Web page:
By Dr Mohunlall Soowamber BSc, MD, LMCC
There are actually about 463 million people globally suffering from diabetes. Mauritius is one of the leading countries with over 20% of its population diagnosed as diabetics.
The challenge in diabetes treatment is overwhelming as it is not simply a question of controlling blood sugar, cholesterol and blood pressure. It is a multisystemic disease i.e. it affects all organs from head to toe. In the last five years, research has provided us with tools not only to achieve our recommended targets of HbA1C, LDL and blood pressure, but allows us to go beyond these criteria.
Nowadays, the focus is on the profile of the patient: with or without atherosclerotic disease (which narrows arteries), with or without heart failure or renal disease.
The diabetic patient is at high risk of heart failure due to a problem of the:
Pump (the heart) – heart failure
Pipes (the arteries) – coronary artery disease
Filters (the kidneys) – renal disease
In heart failure, the heart is unable to pump enough blood to bring oxygen to all the organs.
Statistically, the diabetic patient will experience heart failure before having a heart attack or a stroke. The main risk factors for heart failure in the diabetic patient are the pump itself which can suffer from a direct effect of inflammation in the small arteries of the heart, a disease of the heart muscle which affects its contraction and relaxation. And if the pipes (arteries) are clogged, the heart will not be able to supply the demands of the organs for oxygen.
The filters (kidneys) are also connected to the heart; we call it the cardio-renal connection. As the kidneys get damaged, so does the ability of the heart to pump blood. Chronic kidney failure is linked to heart failure as the latter worsens with poor kidney function.
What are the signs and symptoms of heart failure?
They may go unnoticed at the beginning. Later they manifest as fatigue, palpitations, shortness of breath on exercise, having to add more pillows to sleep in a more comfortable position, swelling of feet and ankles.
On examination of the patient, the doctor may hear abnormal sounds in the heart, or notice increase of pressure in the jugular vein of the neck, wheezing or rales on auscultation of the lungs.
The doctor can order an ultrasound of the heart which is the preferred test in heart failure. If the patient is suspected to have angina which may be silent, an angiogram can be ordered along with scan or MRI of the heart.
Since a few years, a blood test consisting of measuring BNP (which is a substance produced by the strain on the ventricles) has been available. Depending on age, there are values above which we can predict a failing heart.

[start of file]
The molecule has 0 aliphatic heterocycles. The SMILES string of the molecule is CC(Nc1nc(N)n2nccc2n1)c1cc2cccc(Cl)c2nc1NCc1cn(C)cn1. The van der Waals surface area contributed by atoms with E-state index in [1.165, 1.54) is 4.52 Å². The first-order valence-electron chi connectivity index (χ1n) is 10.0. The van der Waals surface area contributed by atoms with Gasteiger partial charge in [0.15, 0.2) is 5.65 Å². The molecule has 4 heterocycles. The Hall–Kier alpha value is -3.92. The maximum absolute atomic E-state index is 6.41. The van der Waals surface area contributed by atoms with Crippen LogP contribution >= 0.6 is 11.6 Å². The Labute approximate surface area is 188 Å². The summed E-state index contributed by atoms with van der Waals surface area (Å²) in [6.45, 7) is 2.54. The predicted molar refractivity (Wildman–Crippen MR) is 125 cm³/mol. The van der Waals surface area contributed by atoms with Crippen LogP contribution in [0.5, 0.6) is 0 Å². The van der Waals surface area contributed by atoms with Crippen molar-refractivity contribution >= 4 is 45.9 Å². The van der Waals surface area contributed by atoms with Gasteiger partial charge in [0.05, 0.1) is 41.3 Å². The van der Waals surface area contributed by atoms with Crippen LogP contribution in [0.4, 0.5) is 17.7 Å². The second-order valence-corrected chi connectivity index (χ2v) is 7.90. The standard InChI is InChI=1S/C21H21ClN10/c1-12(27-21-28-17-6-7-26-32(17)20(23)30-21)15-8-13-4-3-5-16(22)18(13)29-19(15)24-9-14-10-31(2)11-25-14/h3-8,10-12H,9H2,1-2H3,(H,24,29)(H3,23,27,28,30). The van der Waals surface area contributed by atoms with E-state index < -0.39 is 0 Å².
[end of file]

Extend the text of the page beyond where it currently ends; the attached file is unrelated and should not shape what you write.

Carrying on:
Are there any new strategies for pharmacologic treatments?
Of course, we use:
- Betablockers (ex: bisoprolol, metoprolol, carvedilol). Start low, go slow. This class of medications decreases mortality by 34%.
- ACE inhibitors or ARA (ex: enalapril, candesartan). These drugs decrease mortality by 16-17%.
- MRA (mineralo-corticoid receptor antagonist): Aldactone, Eplerenone. These agents decrease mortality by 30%.
4) ARNI (angiotensin receptor antagonist and neprilysin inhibitor). Ex: sacubitril-valsartan. In a landmark study called Paradigm HF this combo drug was found to decrease mortality by 20% and hospitalisations for heart failure by 20%.
What about the residual risk?
Fortunately there is good news. Data from recent trials show that, in diabetics as well as non-diabetics, the use of agents called SGLT2 inhibitors can reduce hospitalisations for heart failure or cardiovascular death by 25-26%.
In conclusion, the diabetic patient is at high risk of suffering from heart failure. Heart failure patients have a poorer prognosis over five years than most cancers except lung cancer. The death rate is high in patients with heart failure, about 25% per year depending on the NYHA classification (New York Heart Association). We must be able to diagnose heart failure early and be mindful that it can lead to sudden death.
Nowadays, we can help diabetic patients avoid the complication of heart failure by bringing the best medications available to them, so as to provide them with a longer and better quality of life.
* * *
Dr Mohunlall Soowamber holds a Bachelor’s degree in Biochemistry from McGill University and completed his medical training at the Université Besançon in France. He was previously a member of the Club de Recherches Cliniques du Québec and has conducted research in many areas, namely asthma, COPD, diabetes, dyslipidemia, hypertension, osteoporosis and renal function. He has also been a member of the Fédération des Médecins omnipraticiens du Québec (FMOQ) since 1984 and is now actively involved in its oversight of continual medical education programs that are presented in the province of Québec. He is presently Moderator & Directeur de la clinique médicale L’Espérance, Montréal.
* Published in print edition on 6 November 2020
65 years ago Mauritius Times was founded with a resolve to fight for justice and fairness and the advancement of the public good. It has never deviated from this principle no matter how daunting the challenges and how costly the price it has had to pay at different times of our history.
With print journalism struggling to keep afloat due to falling advertising revenues and the wide availability of free sources of information, it is crucially important for the Mauritius Times to survive and prosper. We can only continue doing it with the support of our readers.
The best way you can support our efforts is to take a subscription or by making a recurring donation through a Standing Order to our non-profit Foundation.